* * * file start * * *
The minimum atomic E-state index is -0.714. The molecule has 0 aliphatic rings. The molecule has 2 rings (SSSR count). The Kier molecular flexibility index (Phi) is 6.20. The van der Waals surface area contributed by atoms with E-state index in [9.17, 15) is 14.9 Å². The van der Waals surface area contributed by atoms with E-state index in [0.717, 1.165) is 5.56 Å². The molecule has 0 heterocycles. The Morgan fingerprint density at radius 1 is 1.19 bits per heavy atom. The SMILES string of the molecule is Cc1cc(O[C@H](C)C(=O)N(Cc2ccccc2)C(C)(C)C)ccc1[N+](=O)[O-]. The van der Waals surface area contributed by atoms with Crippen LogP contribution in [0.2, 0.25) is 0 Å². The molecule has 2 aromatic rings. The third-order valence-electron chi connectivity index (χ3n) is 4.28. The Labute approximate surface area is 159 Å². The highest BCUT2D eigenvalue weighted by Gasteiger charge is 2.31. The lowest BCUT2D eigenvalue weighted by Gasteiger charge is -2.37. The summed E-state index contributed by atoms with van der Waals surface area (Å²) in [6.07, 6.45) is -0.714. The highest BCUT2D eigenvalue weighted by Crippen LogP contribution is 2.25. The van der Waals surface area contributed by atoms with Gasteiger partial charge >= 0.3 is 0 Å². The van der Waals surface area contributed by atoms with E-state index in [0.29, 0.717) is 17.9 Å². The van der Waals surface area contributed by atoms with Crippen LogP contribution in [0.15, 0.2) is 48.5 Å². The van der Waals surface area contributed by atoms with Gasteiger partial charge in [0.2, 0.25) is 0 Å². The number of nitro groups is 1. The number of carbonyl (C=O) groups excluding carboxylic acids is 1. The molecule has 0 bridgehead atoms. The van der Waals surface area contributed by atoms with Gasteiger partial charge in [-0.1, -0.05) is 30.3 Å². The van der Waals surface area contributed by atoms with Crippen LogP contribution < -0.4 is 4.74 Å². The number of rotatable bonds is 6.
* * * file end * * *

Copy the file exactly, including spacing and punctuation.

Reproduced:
The minimum atomic E-state index is -0.714. The molecule has 0 aliphatic rings. The molecule has 2 rings (SSSR count). The Kier molecular flexibility index (Phi) is 6.20. The van der Waals surface area contributed by atoms with E-state index in [9.17, 15) is 14.9 Å². The van der Waals surface area contributed by atoms with E-state index in [0.717, 1.165) is 5.56 Å². The molecule has 0 heterocycles. The Morgan fingerprint density at radius 1 is 1.19 bits per heavy atom. The SMILES string of the molecule is Cc1cc(O[C@H](C)C(=O)N(Cc2ccccc2)C(C)(C)C)ccc1[N+](=O)[O-]. The van der Waals surface area contributed by atoms with Crippen LogP contribution in [0.2, 0.25) is 0 Å². The molecule has 2 aromatic rings. The third-order valence-electron chi connectivity index (χ3n) is 4.28. The Labute approximate surface area is 159 Å². The highest BCUT2D eigenvalue weighted by Gasteiger charge is 2.31. The lowest BCUT2D eigenvalue weighted by Gasteiger charge is -2.37. The summed E-state index contributed by atoms with van der Waals surface area (Å²) in [6.07, 6.45) is -0.714. The highest BCUT2D eigenvalue weighted by Crippen LogP contribution is 2.25. The van der Waals surface area contributed by atoms with Gasteiger partial charge >= 0.3 is 0 Å². The van der Waals surface area contributed by atoms with E-state index in [0.29, 0.717) is 17.9 Å². The van der Waals surface area contributed by atoms with Crippen LogP contribution in [0.15, 0.2) is 48.5 Å². The van der Waals surface area contributed by atoms with Gasteiger partial charge in [0.2, 0.25) is 0 Å². The number of nitro groups is 1. The number of carbonyl (C=O) groups excluding carboxylic acids is 1. The molecule has 0 bridgehead atoms. The van der Waals surface area contributed by atoms with Gasteiger partial charge in [-0.1, -0.05) is 30.3 Å². The van der Waals surface area contributed by atoms with Crippen LogP contribution < -0.4 is 4.74 Å². The number of rotatable bonds is 6.